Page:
Remember a Vandy player making a "suplex" tackle in the 90's. The size of the 2 players was a major factor in both situations. It looked much worse than it was in reality. Suspending a player that excited to be in a big national TV game does nothing to prevent future incidents.
Before the crazies start screaming that the Southeastern Conference is protecting Alabama, let’s remember that freshman defensive lineman LaMichael Fanning has played in four games and has a grand total of four tackles on the season (though one of them has certainly gotten a lot of attention). The league is hardly protecting a star player in this case (as some would suggest it did in the Cam Newton affair).
That said, SEC associate commissioner, PR guru, and all-around good guy Charles Bloom just sent us the following comment regarding Fanning’s wrestling-style tackle of Missouri tailback Russell Hansbrough:
“The NCAA Football playing rules call for mandatory conference review following specific fouls. The SEC has been diligent in reviewing plays that by rule involve the initiation of contact and targeting defenseless opponents to the head and neck area. The conference maintains constant communication with head coaches on matters of penalty violations during the season. In the first instance discipline for violations involving non-NCAA-required automatic conference review are to be handled by the institution subject to the approval of the league office.”
In other words — as we suggested yesterday — the dangerous tackle by Fanning does not fall into one of the NCAA’s “point of emphasis” categories. We tried earlier today to find anything that the SEC might use as a means to suspend Fanning if it really, really wanted to, but it seems the league will stick to letting Alabama handle this one internally — pending “approval of the league office.”
If Saban sits Fanning against Tennessee on Saturday that will probably satisfy the league office. Perhaps the letters of apology Fanning was forced to send Hansbrough and Mizzou coach Gary Pinkel have already satisfied the conference office.
But two pretty big points arise from this decision by the SEC office…
First, the SEC had better not go finding a way/reason to suspend any other player from an SEC team not named Alabama for any rule violation outside the current NCAA/SEC rule book and “point of emphasis” reminder sheet. If that happens, then the league will have to hear from a lot of conspiracy theorists and at that point I’ll be putting on my tin foil hat right alongside them.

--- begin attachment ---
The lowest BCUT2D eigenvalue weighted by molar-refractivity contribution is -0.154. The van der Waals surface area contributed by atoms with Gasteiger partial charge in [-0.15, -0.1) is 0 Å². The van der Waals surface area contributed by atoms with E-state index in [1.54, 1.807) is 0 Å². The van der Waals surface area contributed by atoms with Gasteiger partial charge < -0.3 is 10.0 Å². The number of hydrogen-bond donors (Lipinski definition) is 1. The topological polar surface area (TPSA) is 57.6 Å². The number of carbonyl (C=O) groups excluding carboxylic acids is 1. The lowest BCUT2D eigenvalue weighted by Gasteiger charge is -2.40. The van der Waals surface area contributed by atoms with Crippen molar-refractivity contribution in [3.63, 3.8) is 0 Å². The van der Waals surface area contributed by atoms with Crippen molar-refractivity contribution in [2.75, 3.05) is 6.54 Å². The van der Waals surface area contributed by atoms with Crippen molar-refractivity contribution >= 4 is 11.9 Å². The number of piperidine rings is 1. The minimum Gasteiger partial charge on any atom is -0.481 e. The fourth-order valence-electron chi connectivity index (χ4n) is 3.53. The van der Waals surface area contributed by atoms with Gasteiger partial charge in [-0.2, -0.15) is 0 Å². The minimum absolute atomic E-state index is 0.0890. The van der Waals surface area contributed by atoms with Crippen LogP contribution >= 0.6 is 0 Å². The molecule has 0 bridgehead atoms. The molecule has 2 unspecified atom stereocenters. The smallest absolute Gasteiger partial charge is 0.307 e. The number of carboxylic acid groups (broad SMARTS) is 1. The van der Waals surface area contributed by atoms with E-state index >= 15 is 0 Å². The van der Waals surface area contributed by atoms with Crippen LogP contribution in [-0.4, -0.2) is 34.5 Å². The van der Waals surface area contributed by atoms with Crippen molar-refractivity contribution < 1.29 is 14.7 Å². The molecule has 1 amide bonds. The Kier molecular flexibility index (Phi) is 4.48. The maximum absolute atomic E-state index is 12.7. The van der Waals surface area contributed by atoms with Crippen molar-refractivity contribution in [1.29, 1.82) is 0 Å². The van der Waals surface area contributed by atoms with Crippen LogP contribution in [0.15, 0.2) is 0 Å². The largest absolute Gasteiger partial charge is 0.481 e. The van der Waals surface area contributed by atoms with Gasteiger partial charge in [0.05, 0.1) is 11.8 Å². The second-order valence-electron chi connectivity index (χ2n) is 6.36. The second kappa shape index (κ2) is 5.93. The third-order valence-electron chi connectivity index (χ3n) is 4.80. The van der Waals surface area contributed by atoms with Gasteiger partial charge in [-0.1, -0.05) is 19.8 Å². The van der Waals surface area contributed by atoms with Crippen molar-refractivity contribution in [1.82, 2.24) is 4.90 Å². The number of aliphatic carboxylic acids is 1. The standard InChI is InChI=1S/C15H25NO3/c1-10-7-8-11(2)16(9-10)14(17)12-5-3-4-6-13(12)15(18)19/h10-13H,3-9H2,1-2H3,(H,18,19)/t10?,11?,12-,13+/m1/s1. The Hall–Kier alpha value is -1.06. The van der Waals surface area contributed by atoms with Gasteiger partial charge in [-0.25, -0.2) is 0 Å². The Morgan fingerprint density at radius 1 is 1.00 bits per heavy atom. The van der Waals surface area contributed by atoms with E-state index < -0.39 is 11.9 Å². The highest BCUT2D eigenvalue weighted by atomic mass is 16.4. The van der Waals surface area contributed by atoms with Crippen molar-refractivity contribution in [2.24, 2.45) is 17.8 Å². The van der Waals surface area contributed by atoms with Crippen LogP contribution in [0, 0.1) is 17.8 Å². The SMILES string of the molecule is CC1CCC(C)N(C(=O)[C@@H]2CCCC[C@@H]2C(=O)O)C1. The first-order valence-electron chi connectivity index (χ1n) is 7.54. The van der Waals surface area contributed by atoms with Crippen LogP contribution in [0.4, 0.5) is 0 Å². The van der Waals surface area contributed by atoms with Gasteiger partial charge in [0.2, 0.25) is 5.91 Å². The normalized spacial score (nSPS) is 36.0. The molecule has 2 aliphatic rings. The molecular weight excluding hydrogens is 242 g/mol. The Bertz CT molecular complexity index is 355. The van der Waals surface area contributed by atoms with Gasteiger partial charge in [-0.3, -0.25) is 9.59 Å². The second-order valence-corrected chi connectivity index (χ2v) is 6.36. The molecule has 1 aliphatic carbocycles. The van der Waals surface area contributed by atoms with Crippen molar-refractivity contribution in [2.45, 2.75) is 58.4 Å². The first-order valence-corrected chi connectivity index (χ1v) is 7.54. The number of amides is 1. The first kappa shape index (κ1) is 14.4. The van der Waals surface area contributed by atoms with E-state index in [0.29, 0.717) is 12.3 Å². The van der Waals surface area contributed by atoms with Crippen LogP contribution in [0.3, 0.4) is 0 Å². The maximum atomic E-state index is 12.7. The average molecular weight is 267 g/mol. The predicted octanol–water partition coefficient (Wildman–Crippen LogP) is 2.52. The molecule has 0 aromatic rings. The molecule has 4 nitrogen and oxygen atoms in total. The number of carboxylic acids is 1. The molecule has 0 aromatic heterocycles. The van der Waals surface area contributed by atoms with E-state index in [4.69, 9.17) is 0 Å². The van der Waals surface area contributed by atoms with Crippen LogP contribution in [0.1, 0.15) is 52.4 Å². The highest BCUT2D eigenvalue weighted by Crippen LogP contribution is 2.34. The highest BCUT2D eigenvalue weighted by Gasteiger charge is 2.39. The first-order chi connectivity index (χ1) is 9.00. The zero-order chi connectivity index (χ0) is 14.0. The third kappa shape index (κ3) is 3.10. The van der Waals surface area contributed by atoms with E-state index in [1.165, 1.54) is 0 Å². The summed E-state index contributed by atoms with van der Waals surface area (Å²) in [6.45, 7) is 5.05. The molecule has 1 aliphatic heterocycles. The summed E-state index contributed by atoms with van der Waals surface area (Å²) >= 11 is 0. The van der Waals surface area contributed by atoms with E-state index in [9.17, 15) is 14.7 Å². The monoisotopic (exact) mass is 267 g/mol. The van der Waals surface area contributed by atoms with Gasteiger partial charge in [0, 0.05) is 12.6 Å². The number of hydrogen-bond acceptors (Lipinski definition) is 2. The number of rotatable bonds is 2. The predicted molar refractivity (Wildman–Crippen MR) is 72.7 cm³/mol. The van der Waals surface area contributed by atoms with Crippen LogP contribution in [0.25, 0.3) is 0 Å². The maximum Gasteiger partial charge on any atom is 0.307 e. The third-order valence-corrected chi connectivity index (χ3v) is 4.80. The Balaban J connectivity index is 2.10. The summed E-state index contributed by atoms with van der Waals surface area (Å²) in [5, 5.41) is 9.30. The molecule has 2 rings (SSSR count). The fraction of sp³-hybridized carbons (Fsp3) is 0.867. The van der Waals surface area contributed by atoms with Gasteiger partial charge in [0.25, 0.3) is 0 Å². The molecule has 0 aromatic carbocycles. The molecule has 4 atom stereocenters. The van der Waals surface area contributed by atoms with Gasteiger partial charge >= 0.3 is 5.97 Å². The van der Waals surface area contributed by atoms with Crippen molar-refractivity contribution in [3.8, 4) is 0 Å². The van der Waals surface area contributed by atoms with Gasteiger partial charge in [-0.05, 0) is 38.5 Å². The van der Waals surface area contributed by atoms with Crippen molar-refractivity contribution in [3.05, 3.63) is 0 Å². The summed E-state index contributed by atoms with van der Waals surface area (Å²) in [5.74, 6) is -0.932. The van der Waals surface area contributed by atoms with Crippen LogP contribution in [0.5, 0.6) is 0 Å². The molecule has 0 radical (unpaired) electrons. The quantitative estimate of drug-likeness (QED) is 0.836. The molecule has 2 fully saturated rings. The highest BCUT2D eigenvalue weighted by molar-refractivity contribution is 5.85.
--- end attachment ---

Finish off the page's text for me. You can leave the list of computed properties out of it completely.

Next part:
Again, we thought it would be tough to suspend Fanning for an “unnecessary roughness” call that isn’t a point of emphasis for the NCAA. But a lot of people will view this on much simpler terms: “SEC not penalize Bama.” (To be read in Mongo-talk in honor of the recently departed Alex Karras.)
Second, I believe the SEC — along with the NCAA — needs to either get serious about player safety or just forget the baby steps they’re now taking. Either suspend every defender who hits a defenseless player in the neck/head region or don’t. It’s the targeting that’s the issue and whether a receiver moves his head at the last second to create a glancing effect rather than a crown-to-face blow should not matter.
Likewise, if player safety is really a concern, then the SEC/NCAA need to start handing out suspensions for any dangerous licks, takedowns, or body slams regardless of whether or not there’s a specific push to wipe out those specific types of plays or not. Will the NCAA have to make “no body-slamming someone and tossing them on their head” a point of emphasis before the SEC or another conference can or will act on it?
I truly believe that if Hansbrough had been seriously injured by Fanning — and thank goodness he wasn’t — the league would have suspended the Alabama lineman. In that case there would have been a public outcry and public outcries lead to action. So if that’s really the case — and I really believe it is — then the SEC/NCAA have instituted what appears to be a “no harm, no foul” policy.
I understand why the SEC isn’t acting on this one. I initially explained why it probably wouldn’t act, even though I think it should have.
If a player unnecessarily puts another player’s health at risk via rule violation or just over-the-top roughness, then that player should spend a week on the bench. And Fanning unnecessarily put Hansbrough’s health at risk with what was clearly an over-the-top type tackle that you simply don’t see more than once or twice per season across all of college football.